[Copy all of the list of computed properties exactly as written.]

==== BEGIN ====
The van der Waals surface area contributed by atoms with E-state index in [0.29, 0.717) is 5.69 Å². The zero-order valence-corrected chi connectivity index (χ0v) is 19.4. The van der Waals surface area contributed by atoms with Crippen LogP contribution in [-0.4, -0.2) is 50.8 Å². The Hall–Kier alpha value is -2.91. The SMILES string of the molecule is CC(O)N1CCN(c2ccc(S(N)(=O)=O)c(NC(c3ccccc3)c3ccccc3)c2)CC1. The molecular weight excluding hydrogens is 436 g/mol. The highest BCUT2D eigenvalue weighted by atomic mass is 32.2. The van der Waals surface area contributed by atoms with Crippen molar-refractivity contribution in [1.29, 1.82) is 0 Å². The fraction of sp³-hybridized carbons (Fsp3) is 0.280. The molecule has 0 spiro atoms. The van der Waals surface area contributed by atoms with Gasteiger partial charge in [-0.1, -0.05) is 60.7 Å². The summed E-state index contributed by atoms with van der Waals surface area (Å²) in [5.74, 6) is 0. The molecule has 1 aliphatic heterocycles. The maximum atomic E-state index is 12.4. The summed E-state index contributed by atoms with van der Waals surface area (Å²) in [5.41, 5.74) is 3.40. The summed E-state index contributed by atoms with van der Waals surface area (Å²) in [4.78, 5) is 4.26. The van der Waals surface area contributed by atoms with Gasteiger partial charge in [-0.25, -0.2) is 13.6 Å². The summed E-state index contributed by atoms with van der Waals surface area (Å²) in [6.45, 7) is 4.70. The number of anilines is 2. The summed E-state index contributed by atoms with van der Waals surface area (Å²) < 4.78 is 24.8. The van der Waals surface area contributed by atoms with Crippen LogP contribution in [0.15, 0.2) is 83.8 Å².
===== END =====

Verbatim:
The van der Waals surface area contributed by atoms with E-state index in [0.29, 0.717) is 5.69 Å². The zero-order valence-corrected chi connectivity index (χ0v) is 19.4. The van der Waals surface area contributed by atoms with Crippen LogP contribution in [-0.4, -0.2) is 50.8 Å². The Hall–Kier alpha value is -2.91. The SMILES string of the molecule is CC(O)N1CCN(c2ccc(S(N)(=O)=O)c(NC(c3ccccc3)c3ccccc3)c2)CC1. The molecular weight excluding hydrogens is 436 g/mol. The highest BCUT2D eigenvalue weighted by atomic mass is 32.2. The van der Waals surface area contributed by atoms with Crippen molar-refractivity contribution in [1.29, 1.82) is 0 Å². The fraction of sp³-hybridized carbons (Fsp3) is 0.280. The molecule has 0 spiro atoms. The van der Waals surface area contributed by atoms with Gasteiger partial charge in [-0.1, -0.05) is 60.7 Å². The summed E-state index contributed by atoms with van der Waals surface area (Å²) in [5.74, 6) is 0. The molecule has 1 aliphatic heterocycles. The maximum atomic E-state index is 12.4. The summed E-state index contributed by atoms with van der Waals surface area (Å²) in [5.41, 5.74) is 3.40. The summed E-state index contributed by atoms with van der Waals surface area (Å²) in [4.78, 5) is 4.26. The van der Waals surface area contributed by atoms with Gasteiger partial charge in [-0.25, -0.2) is 13.6 Å². The summed E-state index contributed by atoms with van der Waals surface area (Å²) in [6.45, 7) is 4.70. The number of anilines is 2. The summed E-state index contributed by atoms with van der Waals surface area (Å²) < 4.78 is 24.8. The van der Waals surface area contributed by atoms with Crippen LogP contribution in [0.15, 0.2) is 83.8 Å².